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Origins of Jezero

How NASA’s new rover came to land in a crater named after a Balkan village

March 4, 2021  By Robert Greenberg

The landing was broadcast live at the village’s only school, with the Balkan Insight reporter describing the villagers as “star-struck” and justifiably proud of their connection to the mission. PHOTO: NASA/JPL-Caltech/MSSS/JHU-APL/ESA

The world was excited by the news last week that NASA’s Perseverance rover had successfully landed in a Martian crater. The rover will now set about collecting samples from what scientists say was an ancient lake fed by a river. The name of this exotic Martian crater is Jezero.

As a South Slavic linguist, I immediately recognised the word. In several former Yugoslav countries, including Bosnia and Herzegovina, Croatia, Montenegro, Serbia and Slovenia, “jezero” (pronounced “yeh-zeh-ro”, with the stress on the first syllable) means lake. Fair enough – but why a Balkan lake on Mars?

The task of providing names for places of interest on Mars falls to the International Astronomical Union (IAU). They apparently named the Martian crater Jezero in 2007, well before earthlings had paid any attention.

I later discovered the name was not, in fact, intended simply as a generic “lake”, but refers to a specific village called Jezero. With a population around 500, it is located in western Republika Srpska, the Serb-dominated part of Bosnia and Herzegovina. It is very near a river-fed lake called Veliko Plivsko Jezero, or Great Plivsko Lake.


According to the Balkan Insight news service, the mayor of Jezero first learned of NASA’s plans in a letter from the US ambassador in Bosnia and Herzegovina, informing her the village and its name were to be honoured by the spacecraft landing in the Jezero crater.

The villagers apparently first dismissed this as fake news. But, to their later amazement, people all over the world have now been learning to pronounce Jezero properly.

The landing was broadcast live at the village’s only school, with the Balkan Insight reporter describing the villagers as “star-struck” and justifiably proud of their connection to the mission.

There was also cautious optimism about the prosperity that might flow from tourists discovering their sleepy hamlet (at least after the pandemic). Famous on Mars, might Jezero be celebrated on Earth as well?

The alternative to be avoided, one hopes, is that a minor Balkan conflict breaks out over language and designated names. Every one of the former Yugoslav countries can claim the word “jezero” in their respective dictionaries. And any traveller to the Balkans knows the region is rich with lakes.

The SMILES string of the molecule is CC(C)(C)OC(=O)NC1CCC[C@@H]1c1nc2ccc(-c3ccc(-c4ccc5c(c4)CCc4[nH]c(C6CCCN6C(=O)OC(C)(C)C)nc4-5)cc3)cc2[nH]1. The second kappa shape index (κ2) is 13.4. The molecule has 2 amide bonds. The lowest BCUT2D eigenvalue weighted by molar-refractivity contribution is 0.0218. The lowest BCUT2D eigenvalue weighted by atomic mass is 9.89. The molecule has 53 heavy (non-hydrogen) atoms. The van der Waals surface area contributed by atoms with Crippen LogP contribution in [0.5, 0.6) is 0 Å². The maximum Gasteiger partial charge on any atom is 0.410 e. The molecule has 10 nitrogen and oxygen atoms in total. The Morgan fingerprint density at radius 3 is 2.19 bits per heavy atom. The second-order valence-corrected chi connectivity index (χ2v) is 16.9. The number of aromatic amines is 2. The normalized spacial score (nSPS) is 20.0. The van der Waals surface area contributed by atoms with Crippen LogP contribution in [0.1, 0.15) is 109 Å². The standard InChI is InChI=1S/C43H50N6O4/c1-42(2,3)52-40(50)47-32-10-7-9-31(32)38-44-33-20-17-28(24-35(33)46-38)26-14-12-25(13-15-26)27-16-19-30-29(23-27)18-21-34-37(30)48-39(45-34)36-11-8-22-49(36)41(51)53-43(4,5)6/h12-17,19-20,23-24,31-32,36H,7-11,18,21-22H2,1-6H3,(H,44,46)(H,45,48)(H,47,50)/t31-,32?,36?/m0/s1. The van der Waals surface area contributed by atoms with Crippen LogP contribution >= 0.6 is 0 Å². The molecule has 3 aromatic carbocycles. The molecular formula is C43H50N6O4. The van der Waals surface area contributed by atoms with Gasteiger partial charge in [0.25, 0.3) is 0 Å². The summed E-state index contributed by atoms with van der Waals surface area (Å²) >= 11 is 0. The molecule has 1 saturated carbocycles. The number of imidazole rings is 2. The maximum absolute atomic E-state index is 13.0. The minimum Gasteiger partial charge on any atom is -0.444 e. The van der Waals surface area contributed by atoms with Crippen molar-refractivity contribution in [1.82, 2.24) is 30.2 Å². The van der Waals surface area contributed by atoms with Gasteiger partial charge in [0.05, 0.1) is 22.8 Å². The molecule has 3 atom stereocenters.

But only one village carries this generic word as its name. Was it politically advisable for one village in the Serb-dominated entity of Bosnia and Herzegovina to be singled out? For many, this part of the country is still associated with the nationalism and ethnic cleansing of the Bosnian war in the 1990s.

How would the members of other communities in the country – Bosniaks (the country’s Muslim population) and Croats – respond? Could they support the Serbs of Jezero receiving such positive media coverage?

As my book about the break-up of the Serbo-Croatian language explored, language rifts in the Balkans are endemic and have long been both a symptom of ethnic animosity and a cause for inflaming it.

Will people quibble over whether the crater is named for the village or for its nearby lake, or any lake within the region? Or should all who say “jezero” feel proud the word is now in the global lexicon?

During the time of Tito’s rule in Yugoslavia, such matters would not have been as contentious, since many people believed the dominant common language of the country was Serbo-Croatian.

Ethno-nationalism was forbidden and people mostly got along. However, since the violent break-up of Yugoslavia, people in the newly independent states now speak separate languages: Bosnian, Croatian, Montenegrin and Serbian.

Over the years, speakers of the four languages have slowly drifted apart, but they all agree a lake is called “jezero”. Further complications arise with peoples and governments even further afield. The Slovenes and Czechs also say “jezero”, and the Macedonian and Bulgarian form is the almost identical “ezero”.

Any similarity between the landscape around Jezero in Bosnia and Herzegovina and the crater with the same name on Mars may end with the name. And I doubt the scientists at NASA or the IAU ever considered the potential implications of using a common word shared by so many nations to name an important site on Mars.

But, as we know, words have power. It would be a shame if a distant, silent crater on another planet caused envy and resentment here on Earth. So far, however, the political situation in the Balkans remains almost as calm as that on Mars, and that is cause for hope.| W

This article was originally published by The Conversation. Robert Greenberg is Dean of Arts, University of Auckland, and a Professor of Linguistics.


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